“Women were offered in conciliation to raiding warriors. If their sexual services were accepted it signified there would be no fighting. In the Kimberley a woman might be sent over to a whole group of men visitors.

If a Kimberley woman was thought to be ‘running around’, a group of men would take her into the bush, and so cut her genitals that she would be incapable of ever again having sexual intercourse.”[27]

Other Kimberley accounts tell of girls of nine being impregnated and suffering long and severe labour, only to die at the end. Mother and the baby, whether dead or alive, were buried together.[28]

Boys have been subjected to sometimes equivalent violence.

Boy-wives as young as five were assigned to young unmarried men as lovers. In 1992 Fred Hollows was filmed talking about the practice of Aboriginal elders in some remote communities sodomising boys during initiations, and he complained about the HIV infections. The footage was aired only recently (mid-2000s). Nowra says, “It is highly probable his comments were considered too inflammatory and regarded as culturally insensitive.”[29]

Lyla Coorey in a 2005 report to the Senate, said some elders were abusing boys in fake initiations. Gary Lee, an indigenous researcher, said boys as young as eight are being used for sex, with almost cultural sanction.[30]

In 2004 in a remote NT community, three brothers under 10 were tied to a tree, stripped naked and sexually assaulted repeatedly by a gang of men. The distraught mother had been abused since 13 and fled with the boys to the bush for weeks living off plants until picked up by the police.

In 2005 a four-year-old boy from a Northern Kimberley community was raped by a man until the boy lost control of his bodily functions, had surgery in Perth, was sent back to his community and then brutally raped again, this time by a 12-year-old.

Between April and August 2006, five men and five youths aged 12-39, were charged with sexually assaulting an 11-year-old boy 37 times, initially when he was stoned on marijuana. He was raped by all nine, then later by another three. Later when swimming, he was threatened and assaulted by five men, one of them raping him with a 20cm stick. On the way home he was raped again by the five. The case was unconcluded when Nowra wrote the book, but the five men had been granted bail.[31]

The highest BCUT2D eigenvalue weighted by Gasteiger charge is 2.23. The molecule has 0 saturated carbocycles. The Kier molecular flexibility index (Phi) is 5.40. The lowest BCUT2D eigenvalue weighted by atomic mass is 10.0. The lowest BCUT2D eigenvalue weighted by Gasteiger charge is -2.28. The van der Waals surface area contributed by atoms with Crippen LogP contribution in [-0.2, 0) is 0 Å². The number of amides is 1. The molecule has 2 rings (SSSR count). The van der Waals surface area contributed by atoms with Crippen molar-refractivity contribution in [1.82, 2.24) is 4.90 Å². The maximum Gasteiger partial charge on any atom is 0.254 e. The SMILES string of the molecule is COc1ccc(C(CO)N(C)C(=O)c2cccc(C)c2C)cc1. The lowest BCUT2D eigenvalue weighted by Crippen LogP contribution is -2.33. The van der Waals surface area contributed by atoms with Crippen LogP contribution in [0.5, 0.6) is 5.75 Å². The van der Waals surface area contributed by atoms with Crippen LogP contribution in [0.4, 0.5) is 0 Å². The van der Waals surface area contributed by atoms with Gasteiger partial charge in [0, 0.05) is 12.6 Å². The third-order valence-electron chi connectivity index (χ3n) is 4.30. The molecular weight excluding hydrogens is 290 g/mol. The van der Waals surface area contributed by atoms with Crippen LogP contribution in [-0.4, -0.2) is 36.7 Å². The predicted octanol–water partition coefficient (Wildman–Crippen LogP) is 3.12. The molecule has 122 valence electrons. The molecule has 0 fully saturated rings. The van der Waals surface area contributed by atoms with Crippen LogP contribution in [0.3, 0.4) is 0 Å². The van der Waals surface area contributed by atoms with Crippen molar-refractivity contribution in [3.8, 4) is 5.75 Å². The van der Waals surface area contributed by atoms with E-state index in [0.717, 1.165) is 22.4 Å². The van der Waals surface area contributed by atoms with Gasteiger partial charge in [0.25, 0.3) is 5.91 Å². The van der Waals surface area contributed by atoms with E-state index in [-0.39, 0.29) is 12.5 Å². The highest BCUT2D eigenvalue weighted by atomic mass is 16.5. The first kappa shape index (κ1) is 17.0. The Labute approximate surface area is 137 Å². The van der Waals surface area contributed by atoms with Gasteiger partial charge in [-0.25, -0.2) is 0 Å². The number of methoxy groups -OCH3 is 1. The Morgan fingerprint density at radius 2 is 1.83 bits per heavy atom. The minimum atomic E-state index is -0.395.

Sutton relates that “at Watha-Nhiin in the 1970s (a girl named Ursula Yunkaporta) had been one of a number of lively, sassy, school-age kids. In the 1990s she presented at Aurukun Hospital scores of times over a two-year period of heavy drinking, repeatedly bashed by her boyfriend and others with whom she also fought. She was treated after being savaged by dogs at night, and was twice examined after giving details of how she was pack-raped by local boys. In the end she took her own life by hanging, at twenty-seven…”[32]

Sutton concluded his book, “If men refuse to do anything then they are responsible for the slow death of the many wonderful aspects of their culture, traditions and customs, and their communities will continue to be on a nightmarish treadmill to cultural oblivion.”[33]

Tony Thomas studied anthropology under Professor Ronald Berndt in Perth in 1961, and in 1974 co-authored, with Dr Carl Georg von Brandenstein ,“TARURU – Aboriginal Song Poetry from the Pilbara”. In 2010 he authored “Stolen Generations: The Pocket Windschuttle”.

His research on Indigenous child removals since the Rudd “Stolen Generation” apology appears in May’s Quadrant.

[1] Jarrett, Stephanie, Liberating Aboriginal People from Violence. Connor Court, Ballan Vic 2013, p107

[2] Sutton, P. The Politics of Suffering, Melbourne University Publishing, Carlton 2011.  p99

[3] Kimm, J., A Fatal Conjunction, Federation Press, Leichardt  2004 p64

[4] Nowra, L, Bad Dreaming, Pluto Press, N Melbourne 2007. p24

[5] Nowra p15

[6] Nowra p16

[7] Windschuttle, Keith, The Fabrication of Aboriginal History: The Stolen Generations. Macleay Press, Sydney 2009. p443

[8] Windschuttle p464

[9] Sutton p146

[10] Kimm 109-10

[11] Sutton, p111-13

[12] Op cit Nowra, p6

[13] Jarrett, p329

[14] Nowra p47

[15] McGlade, H., Our Greatest Challenge. Aboriginal Studies Press, Canberra, 2012 p149

[16] Kimm p72

[17] Nowra p7

[18] Kimm p102-3

[19] Kimm p65

[20] McGlade p62-3

[21] McGlade p64

[22] Kimm p147-148

[23] Kimm p65

[24] Kimm p66

[25] Kimm p47

[26] Kimm p51

[27] Kimm p52

[28] Jarrett p132

[29] Nowra p50

[30] Nowra p51

[31] Nowra p52-53

[32] Sutton p2-3

[33] Nowra, p93